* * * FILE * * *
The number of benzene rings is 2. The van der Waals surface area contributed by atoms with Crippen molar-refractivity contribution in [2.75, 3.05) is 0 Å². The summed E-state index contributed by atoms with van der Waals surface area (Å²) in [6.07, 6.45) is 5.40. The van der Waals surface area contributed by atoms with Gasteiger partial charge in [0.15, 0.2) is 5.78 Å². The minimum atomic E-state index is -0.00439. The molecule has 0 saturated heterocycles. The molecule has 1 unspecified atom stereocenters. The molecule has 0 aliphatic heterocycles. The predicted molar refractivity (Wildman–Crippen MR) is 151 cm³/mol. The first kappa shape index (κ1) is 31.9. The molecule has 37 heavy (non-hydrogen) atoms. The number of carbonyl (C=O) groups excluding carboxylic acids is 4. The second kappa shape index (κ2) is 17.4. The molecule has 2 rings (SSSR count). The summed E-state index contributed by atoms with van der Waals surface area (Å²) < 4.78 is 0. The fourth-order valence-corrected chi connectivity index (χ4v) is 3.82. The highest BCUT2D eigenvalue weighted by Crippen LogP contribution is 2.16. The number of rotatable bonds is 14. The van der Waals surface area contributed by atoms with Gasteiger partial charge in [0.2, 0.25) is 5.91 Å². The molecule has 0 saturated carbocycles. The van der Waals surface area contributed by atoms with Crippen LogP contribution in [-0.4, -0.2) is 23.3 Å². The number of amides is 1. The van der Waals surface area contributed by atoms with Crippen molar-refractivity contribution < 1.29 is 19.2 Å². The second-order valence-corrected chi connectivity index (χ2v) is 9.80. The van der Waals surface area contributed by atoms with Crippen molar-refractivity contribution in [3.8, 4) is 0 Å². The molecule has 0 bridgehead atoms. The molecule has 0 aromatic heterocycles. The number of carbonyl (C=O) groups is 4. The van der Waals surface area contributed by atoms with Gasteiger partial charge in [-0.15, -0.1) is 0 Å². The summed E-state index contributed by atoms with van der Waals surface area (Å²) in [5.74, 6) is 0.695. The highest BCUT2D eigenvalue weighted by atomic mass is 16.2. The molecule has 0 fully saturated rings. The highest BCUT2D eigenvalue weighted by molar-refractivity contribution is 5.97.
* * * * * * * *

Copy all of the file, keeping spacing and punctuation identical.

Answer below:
The number of benzene rings is 2. The van der Waals surface area contributed by atoms with Crippen molar-refractivity contribution in [2.75, 3.05) is 0 Å². The summed E-state index contributed by atoms with van der Waals surface area (Å²) in [6.07, 6.45) is 5.40. The van der Waals surface area contributed by atoms with Gasteiger partial charge in [0.15, 0.2) is 5.78 Å². The minimum atomic E-state index is -0.00439. The molecule has 0 saturated heterocycles. The molecule has 1 unspecified atom stereocenters. The molecule has 0 aliphatic heterocycles. The predicted molar refractivity (Wildman–Crippen MR) is 151 cm³/mol. The first kappa shape index (κ1) is 31.9. The molecule has 37 heavy (non-hydrogen) atoms. The number of carbonyl (C=O) groups excluding carboxylic acids is 4. The second kappa shape index (κ2) is 17.4. The molecule has 2 rings (SSSR count). The summed E-state index contributed by atoms with van der Waals surface area (Å²) < 4.78 is 0. The fourth-order valence-corrected chi connectivity index (χ4v) is 3.82. The highest BCUT2D eigenvalue weighted by Crippen LogP contribution is 2.16. The number of rotatable bonds is 14. The van der Waals surface area contributed by atoms with Gasteiger partial charge in [0.2, 0.25) is 5.91 Å². The molecule has 0 saturated carbocycles. The van der Waals surface area contributed by atoms with Crippen LogP contribution in [-0.4, -0.2) is 23.3 Å². The number of amides is 1. The van der Waals surface area contributed by atoms with Crippen molar-refractivity contribution < 1.29 is 19.2 Å². The second-order valence-corrected chi connectivity index (χ2v) is 9.80. The van der Waals surface area contributed by atoms with Crippen molar-refractivity contribution in [3.8, 4) is 0 Å². The molecule has 0 bridgehead atoms. The molecule has 0 aromatic heterocycles. The number of carbonyl (C=O) groups is 4. The van der Waals surface area contributed by atoms with Gasteiger partial charge in [-0.15, -0.1) is 0 Å². The summed E-state index contributed by atoms with van der Waals surface area (Å²) in [5.74, 6) is 0.695. The highest BCUT2D eigenvalue weighted by atomic mass is 16.2. The molecule has 0 fully saturated rings. The highest BCUT2D eigenvalue weighted by molar-refractivity contribution is 5.97.